I bought the 5-gallon trees from a nearby nursery for $75 each. In Spring, you can get them at Costco for $40. You can rent a flatbed pickup truck from the Home Depot for $19 for 75 minutes. These trucks are ideal because you can lower the tailgate and the sides as well, making the loading and unloading of trees, or anything for that matter, much easier.

Along the east-facing fence, I had to dig holes in a section where there was no concrete. Digging holes is a PITA for sure. But, using the right tools like a gas-powered auger makes it less of a PITA. In the photo below, I made a square hole by making 4 small holes at each corner using the auger, then another hole in the middle, and then removed the remaining dirt.

Along the west-facing fence, I had previously poured concrete so I had to cut squares in it for the trees to go in. After backfilling with dirt, I covered the dirt with cement board to be used as weed fabric (regular weed fabric is useless), and then poured a layer of ginger rock.

Here’s how the west side looks. The fence boards are red-stained and cost about $3 each from Home Depot. I ran a 1/2″-diameter tube from the back of the building for irrigation. Connected to that tube are smaller tubes for drip irrigation directly at the root of each tree. The photo below is from before the concrete was pressure washed.

Here’s how the east side looks. You can still see the junk cars next door but after these trees grow tall and thick, my tenants will be shielded from the unsightly views next door and the curb appeal will continue to improve and there will be a clear delineation between my property and the neighboring ugliness.

I continued the fence/tree design alone much of the east side to block as much of the neighbors as possible.

Within 5 years, the trees will be as tall as the 2-story buildings and have a much wider diameter.

So there you have it. One way to block trashy neighbors while not violating most municipal codes.

Different Ways to Prep a Concrete Floor to Accept Paint or Epoxy

Concrete in your home is everywhere. From your driveway, garage floor, patio, porch, and backyard, everyone has concrete. Unfortunately, concrete is porous and can easily get dirty. Oil, dirt, and stains from all sorts of things can permeate and discolor concrete seemingly permanently. Pressure washing concrete with a high-pressure washer won’t even remove the discoloration. To protect your concrete from stains, you’ll need to seal it. If your concrete is already ugly or if you want to change the way it looks, you’ll need to apply a coating on it, e.g. epoxy. But, in order for any coating to adhere and not peel off, you’ll need to prepare (prep) the surface very well. This is the most important step when renovating concrete. Do it right, and you’ll vastly improve and transform the look of your concrete and your home. Here’s an example before and after picture of a garage floor I renovated.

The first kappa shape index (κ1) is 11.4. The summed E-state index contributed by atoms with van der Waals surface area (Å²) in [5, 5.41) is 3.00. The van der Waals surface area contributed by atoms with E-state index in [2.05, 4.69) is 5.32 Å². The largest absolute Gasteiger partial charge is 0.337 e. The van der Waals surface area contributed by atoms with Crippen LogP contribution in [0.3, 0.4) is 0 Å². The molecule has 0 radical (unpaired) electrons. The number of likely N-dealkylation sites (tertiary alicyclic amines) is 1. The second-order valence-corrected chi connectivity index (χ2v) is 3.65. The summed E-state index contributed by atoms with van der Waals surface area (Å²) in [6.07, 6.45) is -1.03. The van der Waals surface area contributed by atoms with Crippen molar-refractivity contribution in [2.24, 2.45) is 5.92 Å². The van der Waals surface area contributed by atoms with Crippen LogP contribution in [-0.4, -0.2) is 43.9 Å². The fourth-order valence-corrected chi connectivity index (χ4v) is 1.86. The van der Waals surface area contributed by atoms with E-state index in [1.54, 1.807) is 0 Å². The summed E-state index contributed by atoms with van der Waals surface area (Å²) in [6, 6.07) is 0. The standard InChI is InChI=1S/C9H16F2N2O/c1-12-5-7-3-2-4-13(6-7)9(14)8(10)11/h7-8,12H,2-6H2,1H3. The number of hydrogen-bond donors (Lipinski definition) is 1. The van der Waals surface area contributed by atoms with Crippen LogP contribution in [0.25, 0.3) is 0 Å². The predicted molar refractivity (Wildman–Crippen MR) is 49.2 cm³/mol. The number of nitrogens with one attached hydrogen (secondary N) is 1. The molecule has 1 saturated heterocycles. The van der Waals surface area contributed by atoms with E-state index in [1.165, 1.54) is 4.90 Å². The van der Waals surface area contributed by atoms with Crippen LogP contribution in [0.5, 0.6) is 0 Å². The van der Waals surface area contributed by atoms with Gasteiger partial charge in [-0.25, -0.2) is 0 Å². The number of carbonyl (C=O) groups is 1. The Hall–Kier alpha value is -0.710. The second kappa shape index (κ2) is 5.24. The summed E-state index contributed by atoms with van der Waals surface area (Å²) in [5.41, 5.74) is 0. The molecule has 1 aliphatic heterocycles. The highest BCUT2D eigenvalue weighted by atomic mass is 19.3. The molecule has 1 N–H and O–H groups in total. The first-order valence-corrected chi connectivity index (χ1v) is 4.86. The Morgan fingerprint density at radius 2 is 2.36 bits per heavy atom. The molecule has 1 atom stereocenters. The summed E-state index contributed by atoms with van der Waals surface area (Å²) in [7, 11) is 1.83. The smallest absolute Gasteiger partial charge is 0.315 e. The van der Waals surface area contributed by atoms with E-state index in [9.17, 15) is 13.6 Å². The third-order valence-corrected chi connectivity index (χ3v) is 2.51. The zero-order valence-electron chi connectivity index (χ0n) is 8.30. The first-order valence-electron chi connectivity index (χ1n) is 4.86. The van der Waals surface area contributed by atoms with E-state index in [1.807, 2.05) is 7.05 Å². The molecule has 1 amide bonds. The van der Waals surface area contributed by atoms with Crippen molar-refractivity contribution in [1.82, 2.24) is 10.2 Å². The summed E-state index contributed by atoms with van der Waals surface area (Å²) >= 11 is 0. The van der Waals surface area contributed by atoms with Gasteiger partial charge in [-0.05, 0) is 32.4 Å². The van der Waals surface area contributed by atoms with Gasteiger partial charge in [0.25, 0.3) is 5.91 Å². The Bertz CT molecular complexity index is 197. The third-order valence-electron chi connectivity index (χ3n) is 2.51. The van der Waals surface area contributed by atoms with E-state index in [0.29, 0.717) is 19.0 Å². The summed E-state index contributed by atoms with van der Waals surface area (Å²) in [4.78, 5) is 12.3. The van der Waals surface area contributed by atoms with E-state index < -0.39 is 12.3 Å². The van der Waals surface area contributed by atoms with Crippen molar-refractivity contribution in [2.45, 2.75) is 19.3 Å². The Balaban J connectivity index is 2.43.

This is not the step where you want to be lackadaisical. Following are different ways you can prep your concrete surfaces.

Acid

You can pour acid on bare concrete and scrub it around. However, the chemicals are toxic, smelly, and harmful.

Floor Polisher with Diamabrush Concrete Prep Attachment

The concrete prep attachment is for etching bare concrete floors to prepare for adhesive coatings. This option is much better than using acid, IMHO. But, it’s a bit more expensive. I think I rented it for $140 for 4 hours from the Home Depot. It’s a bit tiring to use because the polisher likes to move in one direction so you need to force it to go in the other direction.

Floor polisher
Diamabrush concrete prep attachment

Make sure you choose the concrete prep attachment and not the coating removal attachment picture below. Both look similar but the latter is for removal of mastics, glue, adhesives, thinset epoxies and paint from interior concrete.

Diamabrush coating removal attachment

Angle Grinder with Concrete Grinder Attachment and Dush Shroud

Another option is to grind the concrete down. This, however, requires getting down on the ground and can take a long time. You’ll also need to use a shopvac to suction the dust as this will product a ton of dust. Concrete dust is harmful because it contains silica which can mess with your lungs. If you have a small area to grind or if you need to grind edges, this tool is handy.

Walk-Behind Concrete Grinder

This commercial-grade concrete grinder can be rented at the Home Depot. It grinds down concrete high spots, removes sealers and thin mil paints, removes mastics and preps floors to accept new coatings.

This tool should also be used with a concrete grinder dust vacuum.

Shot Blaster

This tool can be rented from Sunbelt Rentals for $270 / day. This tool works by blasting media (shot) at the concrete to scour the surface. This is one of the best ways to prepare concrete. However, what’s annoying about it is you have to periodically pick up the shot media that escapes the tool.

Dustless Blasting

You can hire a company, like this one in Stockton, California, to prep your concrete for you. This tool uses a combination of water and shot media.